The overall colour palette is excellent, very natural looking and with just a nice degree of vibrancy to the palette. There is a nice solidity to the tones although they are lacking the ultimate in saturation. Blacks could perhaps have been a little more solid. Perhaps the quality of the colour can be highlighted by the range of skin tones on offer during the swimming pool scene. There is no evidence of oversaturation in the transfer, and colour bleed is also not an issue.

    There did not appear to be any significant MPEG artefacts in the transfer. There are only some relatively minor film-to-video artefacts in the transfer; just a little shimmer here and there (most noticeably in the shirt collar at 9:04 and 13:15) and a bit of wobble (at 23:03). As far as I can recall, and certainly from my notes, there are no film artefacts in the transfer.

    This is an RSDL formatted DVD with the layer change coming at 60:19. This occurs mid-scene and is just a little noticeable, even though it is not really disruptive to the overall flow of the film.

Video Ratings Summary
Sharpness
Shadow Detail
Colour
Grain/Pixelization
Film-To-Video Artefacts
Film Artefacts
Overall

Audio

    There are two soundtracks on the DVD, being an English Dolby Digital 5.1 soundtrack and a German Dolby Digital 5.1 soundtrack. I listened to the English soundtrack, and managed to avoid the German soundtrack completely.

    The dialogue is generally clear and easy to understand, although there are a few sequences done at low levels that tax the ears a tad. There are no problems with audio sync at all.

    The music score comes from the pen of the seemingly omnipresent Randy Newman. Amongst the current generation of film composers, there are two who can be readily identified by their music - Danny Elfman and Randy Newman. The problem with remaining so close to a readily identifiable style is that, whilst making it easy to pick up who the composer is, the various film scores start to run into each other and lack something in the way of distinctiveness. That really is the problem here - the lack of distinction. It does the job asked of it well enough, but you really would not know you are watching Meet The Parents as opposed to any other film he has scored.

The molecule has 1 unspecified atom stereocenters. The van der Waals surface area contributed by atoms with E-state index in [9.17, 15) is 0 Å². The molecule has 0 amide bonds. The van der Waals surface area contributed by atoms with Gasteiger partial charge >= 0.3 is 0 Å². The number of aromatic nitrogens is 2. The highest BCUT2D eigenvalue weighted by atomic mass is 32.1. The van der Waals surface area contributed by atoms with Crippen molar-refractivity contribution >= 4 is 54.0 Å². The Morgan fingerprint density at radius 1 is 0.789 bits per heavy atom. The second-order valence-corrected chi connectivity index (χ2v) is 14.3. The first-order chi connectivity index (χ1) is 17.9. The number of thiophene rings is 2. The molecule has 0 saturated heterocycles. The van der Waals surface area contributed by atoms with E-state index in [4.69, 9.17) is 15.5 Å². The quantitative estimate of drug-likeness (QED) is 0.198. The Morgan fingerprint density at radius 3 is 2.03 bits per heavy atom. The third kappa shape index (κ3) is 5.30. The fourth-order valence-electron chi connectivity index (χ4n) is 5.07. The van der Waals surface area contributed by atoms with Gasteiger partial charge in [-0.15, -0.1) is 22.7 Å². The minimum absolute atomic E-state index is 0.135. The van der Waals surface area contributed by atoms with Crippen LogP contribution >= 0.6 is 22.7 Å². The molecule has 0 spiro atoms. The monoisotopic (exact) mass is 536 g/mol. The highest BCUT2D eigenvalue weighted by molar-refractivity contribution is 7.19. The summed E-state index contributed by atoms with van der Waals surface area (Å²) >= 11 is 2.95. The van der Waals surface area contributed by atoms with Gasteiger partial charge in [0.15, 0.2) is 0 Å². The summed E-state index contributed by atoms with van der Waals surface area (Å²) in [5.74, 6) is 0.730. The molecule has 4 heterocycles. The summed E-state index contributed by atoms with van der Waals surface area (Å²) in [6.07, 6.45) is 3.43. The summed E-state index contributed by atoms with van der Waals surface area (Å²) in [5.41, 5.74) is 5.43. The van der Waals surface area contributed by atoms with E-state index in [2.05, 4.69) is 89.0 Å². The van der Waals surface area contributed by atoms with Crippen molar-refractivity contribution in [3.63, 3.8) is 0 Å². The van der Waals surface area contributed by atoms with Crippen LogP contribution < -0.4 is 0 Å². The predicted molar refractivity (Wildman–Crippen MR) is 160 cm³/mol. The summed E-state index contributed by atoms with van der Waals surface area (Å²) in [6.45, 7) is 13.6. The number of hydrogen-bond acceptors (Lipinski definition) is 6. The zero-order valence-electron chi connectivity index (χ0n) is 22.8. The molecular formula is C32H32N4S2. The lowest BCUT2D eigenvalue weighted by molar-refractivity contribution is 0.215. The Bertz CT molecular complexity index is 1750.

The film is very much dialogue-based. There is little in the way of bass channel use here, and even surround channel use is pretty limited. Indeed, the lack of rear surround channel use was rather noticeable at times. Something along the lines of silence is golden - well, not so much golden as obvious. For a higher bitrate soundtrack, this is not as open and clear as I would have expected. It is by no means congested but it lacks a bit of air in the sound that I would have expected here. There was no problem with distortions or any other blemishes in the transfer, and this is a perfectly serviceable soundtrack in every way. It simply lacks any sort of distinction.

Audio Ratings Summary
Dialogue
Audio Sync
Clicks/Pops/Dropouts
Surround Channel Use
Subwoofer
Overall

Extras

    This is a bare-bones rental release and therefore the lack of extras is not unexpected.

Menu

    Hardly the greatest ever seen, quite ordinarily themed and lacking any great use really. The audio enhancement helps and they are 16x9 enhanced.

R4 vs R1

NOTE: To view non-R4 releases, your equipment needs to be multi-zone compatible and usually also NTSC compatible.

    This is a rental release and therefore a comparison with the sell-through versions available elsewhere is pointless really.

Summary

    Meet The Parents is in my view an over-hyped film that is nowhere near as entertaining as has been made out. The "jokes" are mainly forced and a little obvious and after the first viewing I found this to be somewhat laboured. The video transfer is generally very good, bearing in mind the slight problem with internal shots, and the audio transfer is nicely understated, which suits the film pretty well. Whilst the hype is not matched by the film itself, this is still worthwhile renting just to see Robert De Niro playing another comic role with aplomb. The sell-through version should be available in October 2001 and will hopefully contain an extras package.

Ratings (out of 5)

Video
Audio
Extras
Plot
Overall

© Ian Morris (Biological imperfection run amok)
Wednesday, June 20, 2001
Review Equipment
DVDPioneer DV-515, using S-Video output
DisplaySony Trinitron Wega (80cm). Calibrated with Video Essentials. This display device is 16x9 capable.
Audio DecoderBuilt in to amplifier/receiver. Calibrated with Video Essentials.
AmplificationYamaha RXV-795
SpeakersEnergy Speakers: centre EXLC; left and right C-2; rears EXLR; and subwoofer ES-12XL